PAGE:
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Several NASFAA Recommendations Incorporated in FSA Long-Term Strategic Plan

By Owen Daugherty, NASFAA Staff Reporter

Federal Student Aid (FSA) last week published the final version of its long-term strategic plan and made several changes from its previous draft, including some revisions reflecting comments and suggestions NASFAA submitted.

The strategic plan charts the course for FSA through 2024 and beyond, outlining many changes and improvements to its existing offerings as well as several new targets, thresholds, and objectives.

Taking into account comments that NASFAA submitted during the 30-day public comment period, one noteworthy change from the draft to the final version is how FSA will look to increase engagement with and oversight of its partner institutions, which is one of the organization’s five strategic goals.  

NASFAA highlighted the importance of viewing that strategic goal as a two-way street when it comes to communication, affording institutions of higher education the ability to provide FSA feedback.

“If FSA seeks to adjust and rebalance its relationship with institutions, FSA must focus on creating additional formal and informal opportunities to learn and hear from schools,” NASFAA wrote in its submitted comments, which were reflected in changes FSA made to the final plan. 

The organization wrote that through existing tools and “programmatic processes, FSA will proactively assess program review and other oversight findings in the context of training and technical assistance provided to institutions to be sure that our training and technical assistance is effective.”

If the same findings appear in multiple institutions’ program reviews, FSA will work with the Department of Education (ED) to determine if changes or clarifications are necessary, and to revise training and technical assistance programs accordingly, the final plan says.

A large portion of the strategic plan focuses on how FSA’s role in the higher education and student loan landscape has changed dramatically over the years, to now essentially serving as one of the country’s largest banks, which FSA noted it was not designed to be.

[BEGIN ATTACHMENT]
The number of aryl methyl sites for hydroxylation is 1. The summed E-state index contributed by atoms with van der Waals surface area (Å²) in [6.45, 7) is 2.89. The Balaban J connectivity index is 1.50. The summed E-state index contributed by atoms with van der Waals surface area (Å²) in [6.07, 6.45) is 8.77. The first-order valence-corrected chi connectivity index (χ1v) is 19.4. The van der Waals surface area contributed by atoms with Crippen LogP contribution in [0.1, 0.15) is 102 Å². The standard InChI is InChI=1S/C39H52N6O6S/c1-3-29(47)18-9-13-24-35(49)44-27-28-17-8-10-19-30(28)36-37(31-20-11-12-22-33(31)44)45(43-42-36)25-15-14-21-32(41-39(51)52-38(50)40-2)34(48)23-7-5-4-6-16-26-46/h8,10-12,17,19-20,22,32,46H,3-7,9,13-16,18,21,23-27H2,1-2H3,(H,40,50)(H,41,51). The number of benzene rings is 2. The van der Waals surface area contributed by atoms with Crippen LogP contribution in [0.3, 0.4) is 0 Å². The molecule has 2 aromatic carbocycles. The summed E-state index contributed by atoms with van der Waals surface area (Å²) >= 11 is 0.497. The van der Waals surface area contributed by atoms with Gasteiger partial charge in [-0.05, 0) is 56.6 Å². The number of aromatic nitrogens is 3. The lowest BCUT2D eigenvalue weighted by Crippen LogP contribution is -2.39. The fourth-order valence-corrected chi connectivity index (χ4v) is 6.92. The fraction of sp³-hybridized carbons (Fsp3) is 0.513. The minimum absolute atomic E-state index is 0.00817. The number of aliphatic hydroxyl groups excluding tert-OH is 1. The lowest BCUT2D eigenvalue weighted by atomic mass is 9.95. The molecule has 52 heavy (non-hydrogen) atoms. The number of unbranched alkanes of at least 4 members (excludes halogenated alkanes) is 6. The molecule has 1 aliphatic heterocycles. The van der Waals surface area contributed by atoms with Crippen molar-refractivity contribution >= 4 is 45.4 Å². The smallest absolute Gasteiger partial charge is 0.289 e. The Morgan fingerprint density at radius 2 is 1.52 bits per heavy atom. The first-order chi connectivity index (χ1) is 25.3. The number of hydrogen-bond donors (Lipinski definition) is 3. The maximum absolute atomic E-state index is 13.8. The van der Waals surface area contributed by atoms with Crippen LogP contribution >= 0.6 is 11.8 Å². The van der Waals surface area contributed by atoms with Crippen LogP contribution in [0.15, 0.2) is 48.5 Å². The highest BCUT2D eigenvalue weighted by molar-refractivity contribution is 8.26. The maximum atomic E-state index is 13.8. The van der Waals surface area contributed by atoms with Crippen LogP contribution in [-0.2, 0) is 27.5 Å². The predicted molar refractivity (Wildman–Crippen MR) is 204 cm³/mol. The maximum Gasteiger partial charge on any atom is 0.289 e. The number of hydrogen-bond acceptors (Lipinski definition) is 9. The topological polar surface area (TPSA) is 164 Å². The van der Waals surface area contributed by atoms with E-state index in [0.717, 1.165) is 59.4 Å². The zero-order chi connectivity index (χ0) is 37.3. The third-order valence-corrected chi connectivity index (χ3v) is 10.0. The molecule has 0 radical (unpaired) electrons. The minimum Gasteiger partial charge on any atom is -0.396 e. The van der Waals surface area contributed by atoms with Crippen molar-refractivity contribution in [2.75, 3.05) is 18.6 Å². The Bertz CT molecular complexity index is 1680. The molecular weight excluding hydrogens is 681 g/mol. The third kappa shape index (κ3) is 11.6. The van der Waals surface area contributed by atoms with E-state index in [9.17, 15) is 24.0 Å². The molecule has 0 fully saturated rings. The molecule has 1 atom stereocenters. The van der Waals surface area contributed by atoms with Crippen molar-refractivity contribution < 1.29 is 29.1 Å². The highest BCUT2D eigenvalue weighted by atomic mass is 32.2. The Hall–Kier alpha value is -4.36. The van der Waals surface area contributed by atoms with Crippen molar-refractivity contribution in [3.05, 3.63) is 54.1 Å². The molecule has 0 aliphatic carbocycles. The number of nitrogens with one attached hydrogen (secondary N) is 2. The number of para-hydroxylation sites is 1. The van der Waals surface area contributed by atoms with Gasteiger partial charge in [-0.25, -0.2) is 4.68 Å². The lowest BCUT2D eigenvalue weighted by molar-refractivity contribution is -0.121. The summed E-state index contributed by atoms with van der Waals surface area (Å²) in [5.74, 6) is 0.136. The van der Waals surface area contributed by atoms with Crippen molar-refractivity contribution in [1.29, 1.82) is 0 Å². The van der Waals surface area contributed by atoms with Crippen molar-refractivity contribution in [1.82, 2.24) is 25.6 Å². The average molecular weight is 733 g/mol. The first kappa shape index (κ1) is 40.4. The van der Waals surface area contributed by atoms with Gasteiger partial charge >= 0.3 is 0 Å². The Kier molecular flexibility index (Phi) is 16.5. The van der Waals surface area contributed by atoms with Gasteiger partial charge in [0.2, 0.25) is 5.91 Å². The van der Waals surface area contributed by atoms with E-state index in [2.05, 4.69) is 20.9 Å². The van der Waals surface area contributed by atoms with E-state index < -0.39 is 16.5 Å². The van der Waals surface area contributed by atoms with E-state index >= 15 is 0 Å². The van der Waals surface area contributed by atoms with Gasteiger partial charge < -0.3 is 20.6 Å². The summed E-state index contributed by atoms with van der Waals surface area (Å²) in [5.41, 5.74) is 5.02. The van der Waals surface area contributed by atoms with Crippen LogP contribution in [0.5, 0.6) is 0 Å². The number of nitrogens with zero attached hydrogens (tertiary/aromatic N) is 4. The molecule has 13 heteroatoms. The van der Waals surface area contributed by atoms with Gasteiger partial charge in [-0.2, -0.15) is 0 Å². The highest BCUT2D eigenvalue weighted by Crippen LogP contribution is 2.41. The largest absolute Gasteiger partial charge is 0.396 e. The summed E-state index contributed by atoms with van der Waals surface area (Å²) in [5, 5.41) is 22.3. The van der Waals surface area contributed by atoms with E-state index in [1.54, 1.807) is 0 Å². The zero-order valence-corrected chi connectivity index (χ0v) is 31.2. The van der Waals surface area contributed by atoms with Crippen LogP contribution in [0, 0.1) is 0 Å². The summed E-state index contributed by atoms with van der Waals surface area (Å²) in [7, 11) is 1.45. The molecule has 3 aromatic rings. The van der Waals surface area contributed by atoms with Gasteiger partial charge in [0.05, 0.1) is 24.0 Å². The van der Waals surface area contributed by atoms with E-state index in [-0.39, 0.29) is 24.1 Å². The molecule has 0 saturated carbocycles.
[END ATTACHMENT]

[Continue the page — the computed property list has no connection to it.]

As such, one of FSA’s outlined strategic goals is to enhance the management and transparency surrounding the massive student loan portfolio it is tasked with overseeing.

Following a suggestion from NASFAA, FSA added an objective, milestone, and, accomplishment marking its progress toward the strategic goal, noting that it implemented nearly 40 quarterly loan portfolio reports on the FSA data center, while establishing common definitions and governance for loan portfolio concepts and creating a foundation for data science, advanced analytics, and modeling work to better its portfolio management and transparency. 

NASFAA also recommended that FSA make a plan to streamline and consolidate all required reports on its website by storing strategic plans, performance plans, reports, and priority goals on the same FSA webpage to help it achieve the strategic goal.

And while that recommendation was incorporated, two other recommendations for that goal were left out: a summary posted on a single department webpage outlining FSA’s reporting requirements and their due dates, and an increased effort from FSA to publicize when these reports or plans are published.

Though FSA did not include anything related to the transparency in verification recommendations NASFAA made, ED did, during the FSA Conference, provide an update on the verification rate, which has decreased compared to previous years.

NASFAA also made several comments with regard to trends outlined by FSA in the report, many related to FSA’s management of the student loan portfolio. FSA also made several changes to performance metrics and targets, some presumably made due to the impact from the coronavirus. 

 

Publication Date: 1/19/2021


Joel T | 1/21/2021 10:4:04 AM

A round of applause for Peter G. :)

Peter G | 1/20/2021 7:31:32 PM

I think FSA needs to not just use Program Review data to assess their training and technical assistance, but also to assess the regulations, guidance, and tools that undergird the issue at hand, and at least in rare cases also advise Congress when statutory change may be advised. If you've built a system that people can't comply with, sure training may be the issue, but it may be the system itself.

It's easy to pick on R2T4, but enrollment reporting is another issue that shows up perpetually as a top finding, and sure, school error is a factor, but the reality is it's a digital reporting system that's basically just a 30 year old paper system jammed into a digital shell and for many schools I talk to it sucks up a lot of resources to even try to make it run as it currently exists. Schools that report directly to NSLDS seem to share a common set of issues, and schools that report via NSC have another common set of issues.

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